By continuously improving the process of locating, designing, building, operating and retrofitting buildings and homes, developers and policy makers would do a lot in improving the well-being of the community. The use of advanced energy-saving technologies applied in buildings could in effect result in considerable reductions in demand for fossil fuels and emissions of greenhouse gases.
Implementing more-improved design and building practices can also aid in addressing environmental concerns like natural resource depletion, sewage and waste disposal, as well as air, water, and soil pollution. The concepts behind green building can also help assist the gains in human health and prosperity.
However, despite the huge potentials for transformation, going green in building homes and structures still represents a small percentage of building in North America. Some estimate that green building currently accounts for just around two percent of the new non-residential building segment in the US, and 0.3 percent of the residential market. In Canada, green building trends are generally thought to be similar to those in the US, while in Mexico, there are no reliable figures to show the extent or levels to which green building exists in the marketplace.
Applying Green Building Concepts Help Create Superior Work Environments
It’s a fact that buildings and structures created using green building principles have a lesser negative impact on the environment than conventional buildings. Applying environment-friendly construction methods help in minimizing the use of natural resources by using alternative building materials, and also recycles construction waste rather than sending these to landfills.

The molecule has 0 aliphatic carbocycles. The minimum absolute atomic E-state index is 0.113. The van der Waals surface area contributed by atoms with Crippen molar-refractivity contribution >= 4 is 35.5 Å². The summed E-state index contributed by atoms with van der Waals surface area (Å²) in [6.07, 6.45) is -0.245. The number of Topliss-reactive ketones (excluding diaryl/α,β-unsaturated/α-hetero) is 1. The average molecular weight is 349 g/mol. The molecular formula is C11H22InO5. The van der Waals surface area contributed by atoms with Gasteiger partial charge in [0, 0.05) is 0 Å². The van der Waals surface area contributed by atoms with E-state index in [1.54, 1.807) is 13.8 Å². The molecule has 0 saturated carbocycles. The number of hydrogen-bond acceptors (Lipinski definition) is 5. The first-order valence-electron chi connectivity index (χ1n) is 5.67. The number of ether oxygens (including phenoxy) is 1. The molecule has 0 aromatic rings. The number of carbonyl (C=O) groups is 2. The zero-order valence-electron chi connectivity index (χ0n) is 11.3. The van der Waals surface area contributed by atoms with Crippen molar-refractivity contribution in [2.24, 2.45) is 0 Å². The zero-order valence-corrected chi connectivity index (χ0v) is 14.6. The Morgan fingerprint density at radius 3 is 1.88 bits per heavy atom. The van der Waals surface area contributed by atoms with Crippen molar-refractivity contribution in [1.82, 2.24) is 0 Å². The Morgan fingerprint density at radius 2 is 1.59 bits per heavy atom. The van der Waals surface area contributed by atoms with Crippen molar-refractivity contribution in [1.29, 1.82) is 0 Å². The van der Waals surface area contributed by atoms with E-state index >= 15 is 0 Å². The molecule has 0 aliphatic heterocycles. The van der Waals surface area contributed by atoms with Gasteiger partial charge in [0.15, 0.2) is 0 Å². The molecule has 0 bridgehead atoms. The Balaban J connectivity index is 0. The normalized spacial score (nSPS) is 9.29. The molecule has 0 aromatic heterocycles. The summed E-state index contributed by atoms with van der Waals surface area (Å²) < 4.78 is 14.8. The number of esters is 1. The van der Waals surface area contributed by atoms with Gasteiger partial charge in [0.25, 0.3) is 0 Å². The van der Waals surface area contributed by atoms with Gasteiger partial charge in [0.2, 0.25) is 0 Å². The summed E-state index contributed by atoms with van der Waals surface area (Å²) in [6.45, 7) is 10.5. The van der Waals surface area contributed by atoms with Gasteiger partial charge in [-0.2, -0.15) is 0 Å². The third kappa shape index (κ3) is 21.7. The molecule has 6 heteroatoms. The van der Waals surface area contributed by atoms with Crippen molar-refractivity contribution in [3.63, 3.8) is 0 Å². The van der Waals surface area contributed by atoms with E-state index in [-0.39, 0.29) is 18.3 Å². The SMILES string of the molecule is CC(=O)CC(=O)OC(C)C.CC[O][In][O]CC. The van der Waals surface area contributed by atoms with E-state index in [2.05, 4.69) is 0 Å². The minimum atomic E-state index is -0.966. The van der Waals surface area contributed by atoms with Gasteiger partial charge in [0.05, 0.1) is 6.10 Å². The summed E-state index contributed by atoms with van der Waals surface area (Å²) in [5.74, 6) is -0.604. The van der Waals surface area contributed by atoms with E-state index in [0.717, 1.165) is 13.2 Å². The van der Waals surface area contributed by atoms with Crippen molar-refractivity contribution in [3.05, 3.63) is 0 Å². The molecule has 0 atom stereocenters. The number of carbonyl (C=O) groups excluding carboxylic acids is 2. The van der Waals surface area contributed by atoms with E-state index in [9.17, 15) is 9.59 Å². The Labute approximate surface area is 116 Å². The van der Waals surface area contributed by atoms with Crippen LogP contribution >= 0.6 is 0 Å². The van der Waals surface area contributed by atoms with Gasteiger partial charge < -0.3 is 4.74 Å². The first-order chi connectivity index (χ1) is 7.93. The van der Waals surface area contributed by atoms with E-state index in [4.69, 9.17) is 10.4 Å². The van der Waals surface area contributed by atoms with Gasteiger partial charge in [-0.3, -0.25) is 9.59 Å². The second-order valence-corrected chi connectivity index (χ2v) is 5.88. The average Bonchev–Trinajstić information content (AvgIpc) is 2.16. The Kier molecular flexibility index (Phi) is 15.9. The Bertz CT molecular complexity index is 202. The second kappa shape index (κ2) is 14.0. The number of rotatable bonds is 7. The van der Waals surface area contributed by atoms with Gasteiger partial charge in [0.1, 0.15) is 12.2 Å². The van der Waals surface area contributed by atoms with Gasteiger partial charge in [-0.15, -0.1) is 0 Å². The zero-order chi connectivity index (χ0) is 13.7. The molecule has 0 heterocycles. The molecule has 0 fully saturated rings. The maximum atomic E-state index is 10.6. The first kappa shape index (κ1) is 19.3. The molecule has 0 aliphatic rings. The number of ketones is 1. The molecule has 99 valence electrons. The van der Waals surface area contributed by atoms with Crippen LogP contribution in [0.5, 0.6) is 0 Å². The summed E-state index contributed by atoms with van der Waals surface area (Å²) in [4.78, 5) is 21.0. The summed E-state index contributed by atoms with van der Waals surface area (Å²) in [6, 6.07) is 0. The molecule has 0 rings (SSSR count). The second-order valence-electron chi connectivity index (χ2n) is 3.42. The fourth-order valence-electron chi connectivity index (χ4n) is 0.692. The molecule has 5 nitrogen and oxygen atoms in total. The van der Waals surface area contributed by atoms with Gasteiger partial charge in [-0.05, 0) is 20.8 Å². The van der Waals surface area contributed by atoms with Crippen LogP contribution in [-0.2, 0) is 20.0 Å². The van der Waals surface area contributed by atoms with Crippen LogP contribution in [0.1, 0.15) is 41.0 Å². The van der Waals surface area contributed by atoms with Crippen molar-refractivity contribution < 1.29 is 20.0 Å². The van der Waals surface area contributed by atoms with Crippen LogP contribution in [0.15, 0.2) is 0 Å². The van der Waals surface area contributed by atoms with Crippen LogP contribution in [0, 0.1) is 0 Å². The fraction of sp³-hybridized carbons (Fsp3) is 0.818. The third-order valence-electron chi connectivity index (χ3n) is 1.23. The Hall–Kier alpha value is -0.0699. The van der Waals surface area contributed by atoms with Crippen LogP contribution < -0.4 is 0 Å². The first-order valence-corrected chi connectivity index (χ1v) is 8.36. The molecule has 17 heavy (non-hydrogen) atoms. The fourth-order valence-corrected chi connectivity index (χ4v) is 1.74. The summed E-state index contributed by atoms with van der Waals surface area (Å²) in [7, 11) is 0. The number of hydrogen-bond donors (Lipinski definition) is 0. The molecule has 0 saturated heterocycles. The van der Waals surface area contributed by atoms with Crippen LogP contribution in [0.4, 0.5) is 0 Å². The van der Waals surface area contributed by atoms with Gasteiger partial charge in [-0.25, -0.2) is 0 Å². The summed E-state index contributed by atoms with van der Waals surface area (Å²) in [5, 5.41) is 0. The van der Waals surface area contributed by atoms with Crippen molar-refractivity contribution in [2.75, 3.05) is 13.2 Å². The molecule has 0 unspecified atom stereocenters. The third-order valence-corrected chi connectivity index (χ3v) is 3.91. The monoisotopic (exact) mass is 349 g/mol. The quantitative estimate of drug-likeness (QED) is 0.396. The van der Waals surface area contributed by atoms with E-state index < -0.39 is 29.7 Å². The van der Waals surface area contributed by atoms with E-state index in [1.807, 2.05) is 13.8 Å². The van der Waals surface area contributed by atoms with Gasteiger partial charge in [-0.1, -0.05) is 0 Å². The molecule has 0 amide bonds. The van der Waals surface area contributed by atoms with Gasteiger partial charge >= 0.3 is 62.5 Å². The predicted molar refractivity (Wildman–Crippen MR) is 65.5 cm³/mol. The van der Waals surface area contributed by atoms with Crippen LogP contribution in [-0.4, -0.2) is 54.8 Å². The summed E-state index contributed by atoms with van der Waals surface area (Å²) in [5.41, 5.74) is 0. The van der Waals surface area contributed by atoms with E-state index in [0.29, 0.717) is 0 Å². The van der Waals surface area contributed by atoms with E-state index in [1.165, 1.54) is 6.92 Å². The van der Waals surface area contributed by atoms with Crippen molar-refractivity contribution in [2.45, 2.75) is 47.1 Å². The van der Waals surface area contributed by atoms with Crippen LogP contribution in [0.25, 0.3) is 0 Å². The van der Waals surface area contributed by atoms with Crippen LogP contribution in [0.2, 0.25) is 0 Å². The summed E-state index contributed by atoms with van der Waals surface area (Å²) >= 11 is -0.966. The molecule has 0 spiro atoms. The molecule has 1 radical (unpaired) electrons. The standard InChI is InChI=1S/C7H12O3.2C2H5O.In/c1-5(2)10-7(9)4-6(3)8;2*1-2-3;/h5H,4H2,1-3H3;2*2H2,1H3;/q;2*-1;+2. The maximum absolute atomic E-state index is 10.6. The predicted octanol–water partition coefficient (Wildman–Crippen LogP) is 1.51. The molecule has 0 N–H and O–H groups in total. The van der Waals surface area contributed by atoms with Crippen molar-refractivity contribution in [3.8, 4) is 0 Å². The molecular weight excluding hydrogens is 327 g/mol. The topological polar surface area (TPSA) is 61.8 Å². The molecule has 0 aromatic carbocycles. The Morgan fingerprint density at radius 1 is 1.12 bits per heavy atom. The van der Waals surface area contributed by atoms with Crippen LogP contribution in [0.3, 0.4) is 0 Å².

Majority of a green building’s interior spaces are also equipped with natural lighting and outdoor views, efficient heating, ventilating, and air-conditioning systems, as well as in using low-VOC (volatile organic compound) materials like paint, flooring, and furniture to create a superior and much healthier indoor air quality.
Just a few years ago, the term “green building” would generally evoke visions of tree-hugging, granola-munching individual who walks barefoot and sleeps on straw mats. These days however, the term goes beyond the usual hype, and offers developers and home builders concrete benefits like lower overhead costs, increased employee productivity, less absenteeism, and better employee attraction and retention.
Energy savings, higher productivity and less waste. These are but a few of the many attributes towards implementing green building concepts and practices. These days, because of programs like the U.S. Green Building Council’s landmark LEED rating system for buildings, the ideas and concepts of green building have now entered the mainstream.
Currently, sustainable development analysts have noted that there are around 500 million square feet of green buildings under design, development, and implementation, and there has been a lot of success in LEED applications in different industries and sectors.